The 2018 draft class — This was an instant-impact class as linebacker Roquan Smith, left guard James Daniels, wide receiver Anthony Miller and defensive tackle Bilal Nichols all played significant roles on a division-winning team as rookies. And considering that most young players make significant jumps between Year 1 and Year 2 of their careers, it was reasonable to expect the Bears to have significant improvement from within this season. A big reason why the Bears struggled through the first half of the season is because that didn’t happen. Roquan Smith dealt with a personal issue. Anthony Miller struggled with the details. James Daniels didn’t take to the center position like the Bears had hoped and eventually was moved back to left guard. Bilal Nichols suffered a hand injury that cost him three games and slowed him down in others.
And then, like many pieces of this Bears team, last year’s draft class suddenly took a turn for the better. Smith, in particular, was outstanding over the last month before suffering a season-ending torn pectoral muscle last week.
“I’m heartbroken for him because I thought the last four weeks, he’s played his best ball of the season,” Bears inside linebackers coach Mark DeLeone said.
Unfortunately, Smith’s season is done, but there is still plenty to gain for the rest of the 2018 draft class in these final three games. Miller and Daniels are especially important pieces for this franchise going forward. Miller has been better with the little things lately and is earning the trust of Trubisky and the coaching staff.
“He’s done a lot from the learning standpoint about where he belongs within each spot, within each concept, and even when he’s not getting the ball, where he’s blocking, who he’s blocking,” Trubisky said. “And he’s earned that trust and he’s been busting his tail to get on the same page with me.”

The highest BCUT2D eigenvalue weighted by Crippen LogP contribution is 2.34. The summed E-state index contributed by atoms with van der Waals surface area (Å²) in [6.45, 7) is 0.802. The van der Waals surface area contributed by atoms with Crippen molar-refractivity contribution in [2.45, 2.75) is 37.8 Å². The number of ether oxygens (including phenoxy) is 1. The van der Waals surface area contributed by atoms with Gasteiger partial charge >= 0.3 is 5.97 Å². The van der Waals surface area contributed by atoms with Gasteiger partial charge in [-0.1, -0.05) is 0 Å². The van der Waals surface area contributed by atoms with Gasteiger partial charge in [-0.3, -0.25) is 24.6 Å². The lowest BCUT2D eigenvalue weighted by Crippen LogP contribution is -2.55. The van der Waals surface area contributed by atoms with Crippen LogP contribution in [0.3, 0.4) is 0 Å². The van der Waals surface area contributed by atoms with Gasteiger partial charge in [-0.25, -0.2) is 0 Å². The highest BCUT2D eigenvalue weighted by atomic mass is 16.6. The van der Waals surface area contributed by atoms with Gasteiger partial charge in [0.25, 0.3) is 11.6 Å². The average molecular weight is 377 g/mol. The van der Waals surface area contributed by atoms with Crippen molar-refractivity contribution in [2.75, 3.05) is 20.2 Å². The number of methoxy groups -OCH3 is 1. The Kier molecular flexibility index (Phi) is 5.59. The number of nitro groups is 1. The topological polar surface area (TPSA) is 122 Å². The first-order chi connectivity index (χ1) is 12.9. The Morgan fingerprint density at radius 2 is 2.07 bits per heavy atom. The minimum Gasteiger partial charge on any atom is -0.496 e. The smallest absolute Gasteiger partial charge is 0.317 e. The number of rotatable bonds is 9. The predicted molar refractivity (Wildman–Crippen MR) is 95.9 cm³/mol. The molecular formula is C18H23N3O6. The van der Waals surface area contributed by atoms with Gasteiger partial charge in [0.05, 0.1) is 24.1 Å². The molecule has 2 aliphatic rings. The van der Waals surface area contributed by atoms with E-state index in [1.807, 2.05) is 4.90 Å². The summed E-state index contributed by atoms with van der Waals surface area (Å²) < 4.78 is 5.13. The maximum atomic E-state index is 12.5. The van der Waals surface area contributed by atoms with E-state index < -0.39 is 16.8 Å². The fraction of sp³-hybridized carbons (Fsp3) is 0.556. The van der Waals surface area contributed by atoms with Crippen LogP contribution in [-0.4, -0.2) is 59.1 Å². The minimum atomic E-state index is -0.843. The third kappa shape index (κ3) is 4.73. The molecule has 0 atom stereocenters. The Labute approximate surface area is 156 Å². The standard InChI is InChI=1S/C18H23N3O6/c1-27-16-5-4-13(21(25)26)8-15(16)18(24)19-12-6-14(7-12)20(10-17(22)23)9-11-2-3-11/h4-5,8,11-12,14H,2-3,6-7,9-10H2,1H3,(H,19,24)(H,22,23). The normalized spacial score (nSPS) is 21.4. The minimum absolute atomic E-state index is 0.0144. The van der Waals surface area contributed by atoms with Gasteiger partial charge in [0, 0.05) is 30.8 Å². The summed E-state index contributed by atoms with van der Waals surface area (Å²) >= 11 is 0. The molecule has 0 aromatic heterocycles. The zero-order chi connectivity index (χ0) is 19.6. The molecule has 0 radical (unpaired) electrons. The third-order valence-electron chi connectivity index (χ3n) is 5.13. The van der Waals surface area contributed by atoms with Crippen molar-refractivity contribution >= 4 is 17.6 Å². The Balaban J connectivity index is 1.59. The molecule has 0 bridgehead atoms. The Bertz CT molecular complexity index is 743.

Over his last four games, Miller is averaging six catches and 78.25 yards per game and finally found the end zone for the first time this season against the Cowboys.
James Daniels, meanwhile, has been better in recent weeks since switching back to left guard and overall he’s having a solid season. There’s little doubt he’s a starting-caliber offensive lineman, but there’s also no doubt that the communication on the offensive line has been better with Cody Whitehair at center.
Nichols is also an important depth piece going forward and he’s starting to make more and more impact plays as he puts the hand injury in the past.
“What you’re seeing right now, the last few weeks, is production,” defensive line coach Jay Rodgers said. “He’s in on plays. The one thing about Bilal, and I told him this last week, he may make some mistakes out there, but he’s always around the football. He has a knack for getting around the football.”
The “backup” inside linebackers — While Smith is out for the final three games, it’s unclear whether or not Danny Trevathan (elbow) will return. In the meantime, Nick Kwiatkoski and Kevin Pierre-Louis are two mid-20s linebackers in contract years who appear very motivated to show they can be regular starters in the NFL. Both are playing well and could potentially be a cheaper option than Trevathan, who is also set for free agency. The Bears should be careful about moving on from Trevathan, who is an excellent player, a team leader and will still only be 30 years old next season, but there’s no doubt Kwiatkoski and Pierre-Louis have a lot to play for the rest of December.
This is hardly an exhaustive list. Leonard Floyd is under contract for 2020, but could be in line for a longterm extension if he finishes this season strong. Prince Amukamara and Ha Ha Clinton-Dix are playing for their futures. Rashaad Coward has a chance to claim the right guard position for 2020. J.P. Holtz and Jesper Horsted can help themselves at the tight end position, which will almost assuredly get upgraded in the offseason.
Of course, there’s still a chance the Bears make a significant push for the playoffs. But either way, they have plenty on the line as they look ahead to 2020.